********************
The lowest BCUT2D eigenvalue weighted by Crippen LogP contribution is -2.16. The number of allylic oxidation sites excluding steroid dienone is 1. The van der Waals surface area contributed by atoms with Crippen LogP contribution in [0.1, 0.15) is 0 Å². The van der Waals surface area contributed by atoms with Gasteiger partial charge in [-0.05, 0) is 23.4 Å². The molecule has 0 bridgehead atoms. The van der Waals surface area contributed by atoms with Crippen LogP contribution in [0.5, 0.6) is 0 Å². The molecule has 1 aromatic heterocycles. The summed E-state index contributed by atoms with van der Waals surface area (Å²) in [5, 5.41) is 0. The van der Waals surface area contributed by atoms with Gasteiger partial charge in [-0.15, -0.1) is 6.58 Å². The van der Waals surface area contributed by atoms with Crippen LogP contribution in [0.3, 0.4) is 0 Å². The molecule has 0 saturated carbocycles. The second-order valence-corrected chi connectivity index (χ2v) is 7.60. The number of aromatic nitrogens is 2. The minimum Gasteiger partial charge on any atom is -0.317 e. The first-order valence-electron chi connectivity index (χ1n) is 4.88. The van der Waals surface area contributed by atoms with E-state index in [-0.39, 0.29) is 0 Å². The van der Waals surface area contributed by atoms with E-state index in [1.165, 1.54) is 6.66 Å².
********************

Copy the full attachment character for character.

The lowest BCUT2D eigenvalue weighted by Crippen LogP contribution is -2.16. The number of allylic oxidation sites excluding steroid dienone is 1. The van der Waals surface area contributed by atoms with Crippen LogP contribution in [0.1, 0.15) is 0 Å². The van der Waals surface area contributed by atoms with Gasteiger partial charge in [-0.05, 0) is 23.4 Å². The molecule has 0 bridgehead atoms. The van der Waals surface area contributed by atoms with Crippen LogP contribution in [0.5, 0.6) is 0 Å². The molecule has 1 aromatic heterocycles. The summed E-state index contributed by atoms with van der Waals surface area (Å²) in [5, 5.41) is 0. The van der Waals surface area contributed by atoms with Gasteiger partial charge in [-0.15, -0.1) is 6.58 Å². The van der Waals surface area contributed by atoms with Crippen LogP contribution in [0.3, 0.4) is 0 Å². The molecule has 0 saturated carbocycles. The second-order valence-corrected chi connectivity index (χ2v) is 7.60. The number of aromatic nitrogens is 2. The minimum Gasteiger partial charge on any atom is -0.317 e. The first-order valence-electron chi connectivity index (χ1n) is 4.88. The van der Waals surface area contributed by atoms with E-state index in [-0.39, 0.29) is 0 Å². The van der Waals surface area contributed by atoms with E-state index in [1.165, 1.54) is 6.66 Å².